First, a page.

While a market valuation of somewhat less than the company's divestiture value would be reasonable due to the uncertainty of such transactions and the continued instability of the oil market, Zargon's current enterprise value is no more than C$53 million at the moment, based on a share price of $C.73/share.

Yet we have clearly seen above that the combined value of the EOR project and the North Dakota assets is about C$50million now, if we are being conservative.

In other words, were Zargon to divest both the EOR project and the North Dakota assets for something resembling their value as indicated above, investors would get the rest of the company basically for free.

Given that the rest of the company consists of 1,700boepd of production from its Alberta plains assets, which production consists of roughly 70% oil and liquids, investors stand to reap a significant reward if even one of these assets are sold.

The final elimination of the remaining debt alone would skyrocket the stock price (if investors were paying attention, that is). Given the current market cap of C$22million, selling the EOR project for enough money to retire the remaining debt, and conservatively valuing the remaining assets at a low C$40,000/boepd would return a marketable value of C$84million for the remainder of the company - or, C$2.75/share. This measure does not calculate the value of the C$279 million in corporate tax pools, and gives a very conservative value to the remaining assets.

Free Cash Flow And The Improving Price Of Oil

Zargon's situation was admittedly dire in the throes of the oil price glut, where prices as low as $26/bbl could not be mitigated by a favorable exchange rate. Zargon's collective debt at the time, north of C$120million, was a heavy load for the company to bear without the benefit of significant favorable hedging. The question of bankruptcy loomed overhead.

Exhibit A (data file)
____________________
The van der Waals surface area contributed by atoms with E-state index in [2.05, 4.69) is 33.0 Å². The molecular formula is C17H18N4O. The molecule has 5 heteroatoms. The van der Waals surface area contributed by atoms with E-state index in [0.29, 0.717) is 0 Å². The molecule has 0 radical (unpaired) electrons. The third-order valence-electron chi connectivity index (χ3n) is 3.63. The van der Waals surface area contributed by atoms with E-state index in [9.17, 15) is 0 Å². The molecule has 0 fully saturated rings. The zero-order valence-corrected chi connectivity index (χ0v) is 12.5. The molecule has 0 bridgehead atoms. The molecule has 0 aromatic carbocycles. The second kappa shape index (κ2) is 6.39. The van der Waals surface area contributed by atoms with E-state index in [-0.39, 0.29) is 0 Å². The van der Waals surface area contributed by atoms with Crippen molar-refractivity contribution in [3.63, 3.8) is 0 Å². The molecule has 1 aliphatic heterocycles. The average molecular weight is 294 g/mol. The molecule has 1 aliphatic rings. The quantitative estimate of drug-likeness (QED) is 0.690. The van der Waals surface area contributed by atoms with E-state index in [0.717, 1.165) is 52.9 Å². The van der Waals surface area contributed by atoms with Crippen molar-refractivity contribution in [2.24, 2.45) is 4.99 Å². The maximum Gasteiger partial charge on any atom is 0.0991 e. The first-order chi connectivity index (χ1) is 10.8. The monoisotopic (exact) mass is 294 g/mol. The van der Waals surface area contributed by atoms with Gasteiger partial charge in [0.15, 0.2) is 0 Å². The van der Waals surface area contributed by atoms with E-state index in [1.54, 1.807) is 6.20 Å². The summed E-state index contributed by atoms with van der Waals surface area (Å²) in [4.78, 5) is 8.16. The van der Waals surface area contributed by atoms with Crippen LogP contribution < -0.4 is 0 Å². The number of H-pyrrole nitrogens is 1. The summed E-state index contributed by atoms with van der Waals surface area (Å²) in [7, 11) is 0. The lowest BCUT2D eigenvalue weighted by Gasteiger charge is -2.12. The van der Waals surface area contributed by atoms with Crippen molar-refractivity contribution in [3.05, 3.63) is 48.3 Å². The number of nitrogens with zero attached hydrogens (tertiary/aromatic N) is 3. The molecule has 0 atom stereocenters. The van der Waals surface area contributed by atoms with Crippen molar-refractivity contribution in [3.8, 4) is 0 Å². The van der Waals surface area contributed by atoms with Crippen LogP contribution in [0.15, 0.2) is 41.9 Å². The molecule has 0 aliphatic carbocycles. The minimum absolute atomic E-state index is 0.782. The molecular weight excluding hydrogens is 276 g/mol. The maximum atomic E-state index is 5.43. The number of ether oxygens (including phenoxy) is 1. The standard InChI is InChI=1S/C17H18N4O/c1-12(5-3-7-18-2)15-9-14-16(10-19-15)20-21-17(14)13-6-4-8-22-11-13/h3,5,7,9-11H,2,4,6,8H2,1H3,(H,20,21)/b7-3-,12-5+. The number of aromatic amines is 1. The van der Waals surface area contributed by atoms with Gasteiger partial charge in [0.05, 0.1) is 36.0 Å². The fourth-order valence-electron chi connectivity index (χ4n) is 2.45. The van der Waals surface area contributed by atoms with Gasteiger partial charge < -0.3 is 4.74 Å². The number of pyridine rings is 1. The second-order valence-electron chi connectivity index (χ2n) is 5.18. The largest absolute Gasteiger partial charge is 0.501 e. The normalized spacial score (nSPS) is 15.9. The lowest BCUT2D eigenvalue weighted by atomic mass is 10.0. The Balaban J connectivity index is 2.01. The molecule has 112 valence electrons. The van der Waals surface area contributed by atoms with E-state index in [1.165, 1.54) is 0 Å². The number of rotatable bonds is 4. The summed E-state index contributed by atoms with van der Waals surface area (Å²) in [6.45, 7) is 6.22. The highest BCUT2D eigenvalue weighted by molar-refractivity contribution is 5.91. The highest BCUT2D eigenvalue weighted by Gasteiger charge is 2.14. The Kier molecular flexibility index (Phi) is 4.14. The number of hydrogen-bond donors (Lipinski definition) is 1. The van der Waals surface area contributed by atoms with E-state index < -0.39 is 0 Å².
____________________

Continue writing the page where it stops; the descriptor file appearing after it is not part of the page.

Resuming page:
With the divestiture of the aforementioned properties and significant oil price improvements, Zargon's outlook in the near term proved to be much more favorable. Besides reduced interest payments and lowered administrative expenses brought about by debt repayment and a corporate restructuring, the recent increase in oil prices means that Zargon can now be cash-positive throughout the rest of 2016. Review the slide from the corporate presentation:

An overview of Zargon's cash flow projections at various price points. From the corporate presentation.

At the time, $50/bbl oil seemed like a lofty favor to ask of a glutted market. But the recent capitulation of OPEC and Zargon's lowered credit obligations mean that the company does not have to accept a fire sale price on its assets in order to satisfy obligations. While this might be frustrating to quick-sale investors looking for a fast return, it demonstrates a long-term advantage in that Zargon can carefully shop its assets in order to receive the best possible pricing. And in the event of a sudden and significant price turnaround in oil, Zargon could theoretically put down stakes and resume operations as before with its remaining asset base.


Although the increased awareness following my previous article certainly helped Zargon's share price improve, the issue still trades at levels drastically below its marketable value.

Many companies trade below their book value - or even their liquidation value - and are still not worth investing in. Some of these companies lack a catalyst to drive a change in price, some are just poorly managed, and some are doomed to simply remain unprofitable.

Zargon is none of these. Zargon is well-managed and has managed to survive a difficult industry for many years. Furthermore, the company has a catalyst - it has expressed a significant interest in going forward with its strategic alternatives process, and there are still plenty of buyers in the oil patch.

Zargon's depressed share price and significant asset base, coupled with the recent forward motion on their strategic alternatives review, continues to make Zargon a very compelling value play even at current and much higher price levels.

I continue to recommend Zargon as a clear and strong value play.

Disclosure: I am/we are long ZARFF.

I wrote this article myself, and it expresses my own opinions. I am not receiving compensation for it (other than from Seeking Alpha). I have no business relationship with any company whose stock is mentioned in this article.

Editor's Note: This article covers one or more stocks trading at less than $1 per share and/or with less than a $100 million market cap. Please be aware of the risks associated with these stocks.